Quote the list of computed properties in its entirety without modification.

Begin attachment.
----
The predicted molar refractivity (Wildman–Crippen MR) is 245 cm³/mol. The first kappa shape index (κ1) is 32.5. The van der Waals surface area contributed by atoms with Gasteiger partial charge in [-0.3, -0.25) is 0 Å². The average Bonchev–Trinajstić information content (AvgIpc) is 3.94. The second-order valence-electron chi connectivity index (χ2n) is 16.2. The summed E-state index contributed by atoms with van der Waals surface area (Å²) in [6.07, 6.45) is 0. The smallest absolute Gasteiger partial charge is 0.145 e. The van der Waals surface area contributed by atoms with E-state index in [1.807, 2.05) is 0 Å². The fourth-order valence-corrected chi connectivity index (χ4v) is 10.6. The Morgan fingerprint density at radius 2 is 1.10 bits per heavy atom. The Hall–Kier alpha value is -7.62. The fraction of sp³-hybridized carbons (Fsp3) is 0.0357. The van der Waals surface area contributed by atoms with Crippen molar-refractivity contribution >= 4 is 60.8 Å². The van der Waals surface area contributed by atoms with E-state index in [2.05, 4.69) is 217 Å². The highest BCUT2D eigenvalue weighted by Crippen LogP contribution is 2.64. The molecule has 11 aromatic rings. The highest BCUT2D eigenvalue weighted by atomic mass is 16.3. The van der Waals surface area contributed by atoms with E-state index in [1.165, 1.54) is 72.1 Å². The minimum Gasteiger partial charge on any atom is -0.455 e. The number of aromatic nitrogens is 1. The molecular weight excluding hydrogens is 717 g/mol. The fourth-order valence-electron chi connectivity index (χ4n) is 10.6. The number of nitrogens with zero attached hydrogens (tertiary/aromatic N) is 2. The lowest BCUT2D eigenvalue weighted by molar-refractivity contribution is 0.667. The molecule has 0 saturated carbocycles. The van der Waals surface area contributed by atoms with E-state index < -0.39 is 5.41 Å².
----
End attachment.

The predicted molar refractivity (Wildman–Crippen MR) is 245 cm³/mol. The first kappa shape index (κ1) is 32.5. The van der Waals surface area contributed by atoms with Gasteiger partial charge in [-0.3, -0.25) is 0 Å². The average Bonchev–Trinajstić information content (AvgIpc) is 3.94. The second-order valence-electron chi connectivity index (χ2n) is 16.2. The summed E-state index contributed by atoms with van der Waals surface area (Å²) in [6.07, 6.45) is 0. The smallest absolute Gasteiger partial charge is 0.145 e. The van der Waals surface area contributed by atoms with E-state index in [1.807, 2.05) is 0 Å². The fourth-order valence-corrected chi connectivity index (χ4v) is 10.6. The Morgan fingerprint density at radius 2 is 1.10 bits per heavy atom. The Hall–Kier alpha value is -7.62. The fraction of sp³-hybridized carbons (Fsp3) is 0.0357. The van der Waals surface area contributed by atoms with Crippen molar-refractivity contribution >= 4 is 60.8 Å². The van der Waals surface area contributed by atoms with E-state index in [2.05, 4.69) is 217 Å². The highest BCUT2D eigenvalue weighted by Crippen LogP contribution is 2.64. The molecule has 11 aromatic rings. The highest BCUT2D eigenvalue weighted by atomic mass is 16.3. The van der Waals surface area contributed by atoms with E-state index in [1.165, 1.54) is 72.1 Å². The minimum Gasteiger partial charge on any atom is -0.455 e. The number of aromatic nitrogens is 1. The molecular weight excluding hydrogens is 717 g/mol. The fourth-order valence-electron chi connectivity index (χ4n) is 10.6. The number of nitrogens with zero attached hydrogens (tertiary/aromatic N) is 2. The lowest BCUT2D eigenvalue weighted by molar-refractivity contribution is 0.667. The molecule has 0 saturated carbocycles. The van der Waals surface area contributed by atoms with E-state index < -0.39 is 5.41 Å².